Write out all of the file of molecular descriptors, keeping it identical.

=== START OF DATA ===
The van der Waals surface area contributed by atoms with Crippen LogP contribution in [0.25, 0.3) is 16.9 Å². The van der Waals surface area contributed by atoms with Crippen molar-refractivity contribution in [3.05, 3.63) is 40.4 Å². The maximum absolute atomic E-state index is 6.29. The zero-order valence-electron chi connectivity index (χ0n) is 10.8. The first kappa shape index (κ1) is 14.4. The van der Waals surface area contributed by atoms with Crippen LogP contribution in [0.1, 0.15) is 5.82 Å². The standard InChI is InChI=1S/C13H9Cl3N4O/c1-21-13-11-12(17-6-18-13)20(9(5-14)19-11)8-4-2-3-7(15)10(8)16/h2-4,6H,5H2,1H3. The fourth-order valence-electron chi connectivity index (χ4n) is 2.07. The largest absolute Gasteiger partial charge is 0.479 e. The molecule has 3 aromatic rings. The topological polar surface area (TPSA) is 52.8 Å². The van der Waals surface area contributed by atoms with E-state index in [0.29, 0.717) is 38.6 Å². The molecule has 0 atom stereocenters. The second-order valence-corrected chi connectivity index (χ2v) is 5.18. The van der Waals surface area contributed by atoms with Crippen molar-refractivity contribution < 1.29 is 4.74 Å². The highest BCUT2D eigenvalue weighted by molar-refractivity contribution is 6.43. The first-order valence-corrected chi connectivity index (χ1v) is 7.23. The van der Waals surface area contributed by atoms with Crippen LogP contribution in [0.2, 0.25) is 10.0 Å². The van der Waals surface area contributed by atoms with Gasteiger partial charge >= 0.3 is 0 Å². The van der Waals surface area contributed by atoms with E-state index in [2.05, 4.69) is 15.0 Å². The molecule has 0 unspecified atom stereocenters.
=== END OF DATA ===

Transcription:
The van der Waals surface area contributed by atoms with Crippen LogP contribution in [0.25, 0.3) is 16.9 Å². The van der Waals surface area contributed by atoms with Crippen molar-refractivity contribution in [3.05, 3.63) is 40.4 Å². The maximum absolute atomic E-state index is 6.29. The zero-order valence-electron chi connectivity index (χ0n) is 10.8. The first kappa shape index (κ1) is 14.4. The van der Waals surface area contributed by atoms with Crippen LogP contribution in [0.1, 0.15) is 5.82 Å². The standard InChI is InChI=1S/C13H9Cl3N4O/c1-21-13-11-12(17-6-18-13)20(9(5-14)19-11)8-4-2-3-7(15)10(8)16/h2-4,6H,5H2,1H3. The fourth-order valence-electron chi connectivity index (χ4n) is 2.07. The largest absolute Gasteiger partial charge is 0.479 e. The molecule has 3 aromatic rings. The topological polar surface area (TPSA) is 52.8 Å². The van der Waals surface area contributed by atoms with E-state index in [0.29, 0.717) is 38.6 Å². The molecule has 0 atom stereocenters. The second-order valence-corrected chi connectivity index (χ2v) is 5.18. The van der Waals surface area contributed by atoms with Crippen molar-refractivity contribution < 1.29 is 4.74 Å². The highest BCUT2D eigenvalue weighted by molar-refractivity contribution is 6.43. The first-order valence-corrected chi connectivity index (χ1v) is 7.23. The van der Waals surface area contributed by atoms with Crippen LogP contribution in [0.2, 0.25) is 10.0 Å². The van der Waals surface area contributed by atoms with Gasteiger partial charge >= 0.3 is 0 Å². The van der Waals surface area contributed by atoms with E-state index in [2.05, 4.69) is 15.0 Å². The molecule has 0 unspecified atom stereocenters.